Pancreata were snap frozen in OCT (Sakura Finetek) and 5 μm sections prepared. Slides were stained with guinea pig anti-insulin polyclonal Ab (Dako Cytomation), followed by horseradish peroxidase-conjugated anti-guinea pig Ig (Dako Cytomation) as described previously (23).
Bone Marrow Chimeras
Femurs and tibias from NOD.Rag1−/− mice were flushed using a 26G needle, mashed through a cell strainer, washed and counted. 5 × 106 cells were injected intravenously into lethally irradiated (two doses of 550 rad) NOD.Rag1−/− or NOD.Rag1−/−MHC cII−/− recipient mice. After allowing 8 weeks for reconstitution, mice were adoptively transferred with 5 × 105 CD4+BDC2.5highCD25− T cells. Blood glucose was measured every day from day 7 post transfer. Mice with blood glucose of ≥15 mM/L were considered diabetic.
All statistical analysis was performed using Prism 7 (GraphPad Software). Diabetes incidence was assessed by a log-rank test (survival curve analysis). Correlations were calculated using a two-tailed Pearson correlation coefficient and a line of best fit was placed using the linear regression function within Prism 7.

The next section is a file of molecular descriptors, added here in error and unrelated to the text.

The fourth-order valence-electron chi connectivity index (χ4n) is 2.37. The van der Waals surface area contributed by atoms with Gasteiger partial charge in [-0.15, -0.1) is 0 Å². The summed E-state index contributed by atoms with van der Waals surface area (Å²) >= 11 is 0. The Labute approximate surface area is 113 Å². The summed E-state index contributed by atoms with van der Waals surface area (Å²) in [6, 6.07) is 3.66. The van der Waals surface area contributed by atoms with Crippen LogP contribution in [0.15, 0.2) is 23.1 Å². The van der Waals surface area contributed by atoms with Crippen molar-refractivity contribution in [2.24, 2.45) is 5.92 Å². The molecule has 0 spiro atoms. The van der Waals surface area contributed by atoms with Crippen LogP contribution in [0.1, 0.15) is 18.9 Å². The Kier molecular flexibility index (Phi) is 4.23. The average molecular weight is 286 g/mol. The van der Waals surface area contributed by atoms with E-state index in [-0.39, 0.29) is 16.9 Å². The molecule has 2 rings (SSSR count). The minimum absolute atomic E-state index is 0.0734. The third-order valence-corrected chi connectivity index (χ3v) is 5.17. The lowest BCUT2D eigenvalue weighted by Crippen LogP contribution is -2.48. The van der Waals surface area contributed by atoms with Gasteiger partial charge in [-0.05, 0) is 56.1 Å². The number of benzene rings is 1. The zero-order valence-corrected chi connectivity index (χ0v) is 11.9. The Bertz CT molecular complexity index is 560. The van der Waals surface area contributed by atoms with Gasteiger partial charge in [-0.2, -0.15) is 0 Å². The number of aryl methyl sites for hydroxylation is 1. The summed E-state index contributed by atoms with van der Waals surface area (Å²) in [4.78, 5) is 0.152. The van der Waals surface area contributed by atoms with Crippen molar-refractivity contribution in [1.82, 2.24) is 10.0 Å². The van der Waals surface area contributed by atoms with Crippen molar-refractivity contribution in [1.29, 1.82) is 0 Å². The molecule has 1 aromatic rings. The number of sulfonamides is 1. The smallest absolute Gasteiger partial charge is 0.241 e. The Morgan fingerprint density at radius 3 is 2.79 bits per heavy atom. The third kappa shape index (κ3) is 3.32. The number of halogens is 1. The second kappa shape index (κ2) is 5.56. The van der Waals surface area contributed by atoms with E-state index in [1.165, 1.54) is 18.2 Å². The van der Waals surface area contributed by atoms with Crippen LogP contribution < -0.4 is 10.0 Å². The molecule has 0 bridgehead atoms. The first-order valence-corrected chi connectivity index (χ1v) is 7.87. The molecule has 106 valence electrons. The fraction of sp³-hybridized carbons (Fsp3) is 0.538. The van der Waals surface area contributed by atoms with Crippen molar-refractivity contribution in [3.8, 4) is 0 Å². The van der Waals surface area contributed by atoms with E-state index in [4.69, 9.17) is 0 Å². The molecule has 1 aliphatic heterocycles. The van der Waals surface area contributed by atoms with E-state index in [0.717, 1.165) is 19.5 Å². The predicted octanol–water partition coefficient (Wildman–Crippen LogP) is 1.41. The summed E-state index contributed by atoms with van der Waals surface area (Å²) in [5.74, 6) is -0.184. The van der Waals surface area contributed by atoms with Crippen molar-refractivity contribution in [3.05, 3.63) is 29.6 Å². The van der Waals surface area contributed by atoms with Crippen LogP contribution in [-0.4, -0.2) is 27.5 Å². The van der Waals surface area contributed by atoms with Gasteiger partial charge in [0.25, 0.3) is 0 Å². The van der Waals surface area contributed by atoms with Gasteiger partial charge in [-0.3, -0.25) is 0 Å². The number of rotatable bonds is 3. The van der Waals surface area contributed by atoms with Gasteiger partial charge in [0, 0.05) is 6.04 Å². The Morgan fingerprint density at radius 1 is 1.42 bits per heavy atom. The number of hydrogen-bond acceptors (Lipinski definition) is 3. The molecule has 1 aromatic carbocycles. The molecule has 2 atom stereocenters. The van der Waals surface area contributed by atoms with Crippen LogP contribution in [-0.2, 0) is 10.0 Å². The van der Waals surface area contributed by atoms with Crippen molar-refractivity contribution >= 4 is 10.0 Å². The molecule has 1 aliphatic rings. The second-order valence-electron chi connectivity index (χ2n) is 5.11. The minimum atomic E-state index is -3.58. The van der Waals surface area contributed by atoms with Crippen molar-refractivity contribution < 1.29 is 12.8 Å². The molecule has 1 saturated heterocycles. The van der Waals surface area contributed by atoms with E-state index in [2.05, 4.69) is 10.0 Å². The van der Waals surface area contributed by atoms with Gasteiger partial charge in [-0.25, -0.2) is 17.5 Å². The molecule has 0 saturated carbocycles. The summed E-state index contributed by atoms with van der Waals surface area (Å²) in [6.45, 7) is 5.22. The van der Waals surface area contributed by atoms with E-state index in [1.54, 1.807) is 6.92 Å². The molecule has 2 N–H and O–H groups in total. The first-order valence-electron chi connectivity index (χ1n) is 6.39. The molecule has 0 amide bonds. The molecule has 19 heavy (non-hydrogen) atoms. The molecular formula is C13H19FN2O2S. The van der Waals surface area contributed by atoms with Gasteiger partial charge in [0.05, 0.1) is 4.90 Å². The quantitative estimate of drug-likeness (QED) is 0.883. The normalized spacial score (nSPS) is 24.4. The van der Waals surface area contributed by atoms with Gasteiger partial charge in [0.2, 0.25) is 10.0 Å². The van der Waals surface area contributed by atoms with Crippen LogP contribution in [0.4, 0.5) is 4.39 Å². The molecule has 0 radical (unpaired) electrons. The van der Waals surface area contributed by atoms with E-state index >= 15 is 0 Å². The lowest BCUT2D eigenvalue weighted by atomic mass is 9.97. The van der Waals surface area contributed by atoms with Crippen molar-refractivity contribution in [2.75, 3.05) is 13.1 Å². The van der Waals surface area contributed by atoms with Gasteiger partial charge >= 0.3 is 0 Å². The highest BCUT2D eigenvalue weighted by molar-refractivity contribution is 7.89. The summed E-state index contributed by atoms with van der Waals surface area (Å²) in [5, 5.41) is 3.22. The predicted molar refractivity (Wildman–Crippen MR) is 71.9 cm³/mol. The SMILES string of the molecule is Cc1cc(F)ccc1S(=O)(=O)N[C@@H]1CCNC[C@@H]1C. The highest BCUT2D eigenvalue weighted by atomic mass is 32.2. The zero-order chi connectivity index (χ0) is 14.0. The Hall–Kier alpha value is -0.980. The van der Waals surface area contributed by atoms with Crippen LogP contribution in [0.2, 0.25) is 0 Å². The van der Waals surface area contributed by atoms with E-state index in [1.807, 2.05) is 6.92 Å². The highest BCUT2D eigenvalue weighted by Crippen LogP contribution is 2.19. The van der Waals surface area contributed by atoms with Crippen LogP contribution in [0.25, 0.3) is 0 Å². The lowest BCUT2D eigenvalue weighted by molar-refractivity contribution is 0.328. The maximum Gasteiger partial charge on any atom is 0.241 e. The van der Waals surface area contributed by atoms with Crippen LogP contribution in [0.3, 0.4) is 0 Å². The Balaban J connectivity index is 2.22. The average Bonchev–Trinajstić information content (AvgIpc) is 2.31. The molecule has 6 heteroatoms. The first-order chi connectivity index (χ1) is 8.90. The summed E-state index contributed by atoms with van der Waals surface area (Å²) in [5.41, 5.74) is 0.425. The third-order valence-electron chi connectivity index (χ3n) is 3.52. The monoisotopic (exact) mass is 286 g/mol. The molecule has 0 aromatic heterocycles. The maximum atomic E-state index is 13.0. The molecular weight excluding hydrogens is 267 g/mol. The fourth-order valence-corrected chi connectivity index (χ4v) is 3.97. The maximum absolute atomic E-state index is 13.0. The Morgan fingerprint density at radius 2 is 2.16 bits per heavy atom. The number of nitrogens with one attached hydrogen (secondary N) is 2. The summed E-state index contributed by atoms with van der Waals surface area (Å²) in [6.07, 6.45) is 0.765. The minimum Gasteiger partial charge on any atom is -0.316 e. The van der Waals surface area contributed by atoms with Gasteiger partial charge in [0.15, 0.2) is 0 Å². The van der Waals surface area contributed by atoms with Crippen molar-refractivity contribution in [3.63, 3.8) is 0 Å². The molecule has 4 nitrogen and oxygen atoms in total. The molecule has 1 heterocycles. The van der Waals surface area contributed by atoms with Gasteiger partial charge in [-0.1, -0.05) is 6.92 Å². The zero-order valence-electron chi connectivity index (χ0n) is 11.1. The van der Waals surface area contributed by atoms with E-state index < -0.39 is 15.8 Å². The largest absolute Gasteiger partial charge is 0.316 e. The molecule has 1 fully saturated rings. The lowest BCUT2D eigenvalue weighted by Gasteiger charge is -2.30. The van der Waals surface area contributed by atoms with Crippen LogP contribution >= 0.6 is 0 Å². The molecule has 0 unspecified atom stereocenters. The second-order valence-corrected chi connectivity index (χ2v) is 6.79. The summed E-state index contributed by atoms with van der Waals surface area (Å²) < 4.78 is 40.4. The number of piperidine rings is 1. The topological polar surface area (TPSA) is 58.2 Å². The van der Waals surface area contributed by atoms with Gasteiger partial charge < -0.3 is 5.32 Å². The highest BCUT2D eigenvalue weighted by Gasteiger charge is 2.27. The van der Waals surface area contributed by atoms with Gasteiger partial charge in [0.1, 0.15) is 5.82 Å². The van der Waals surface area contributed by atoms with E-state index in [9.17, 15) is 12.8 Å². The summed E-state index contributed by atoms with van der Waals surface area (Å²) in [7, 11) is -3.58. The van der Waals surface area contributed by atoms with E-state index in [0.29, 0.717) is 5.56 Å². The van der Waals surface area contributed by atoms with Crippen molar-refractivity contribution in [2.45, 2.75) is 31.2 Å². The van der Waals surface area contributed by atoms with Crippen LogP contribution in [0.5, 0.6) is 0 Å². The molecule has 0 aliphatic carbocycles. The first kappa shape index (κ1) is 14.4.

MECA-32 Is a Specific Marker of Endothelial Cells in Pancreatic Islets and Is Maintained During Insulitis
The use of flow cytometry is an ideal method to examine MHC class II expression in islet endothelial cells because the use of stringent gating strategies can eliminate the possibility of detecting other cell types such as leukocytes. First, we examined whether two known EC markers, CD31 (also known as platelet endothelial cell adhesion molecule, PECAM-1) and pan-endothelial antigen (MECA-32) could be used for identification of endothelial cells in the islets during insulitis. Although CD31 is often used to identify vasculature by histology and flow cytometry, it can also be found on other cells, including macrophages, granulocytes, and lymphocytes, among others. MECA-32 on the other hand is restricted to ECs (34). Islets were isolated from 10-week-old NOD mice, trypsinised to obtain single-cell suspensions, stained with antibodies to CD45 (to identify leukocytes), CD31 and MECA-32, and analyzed by flow cytometry. MECA-32 and CD31 stained approximately the same proportion of CD45− cells in the islet and co-stained the same cells (Figure 1A).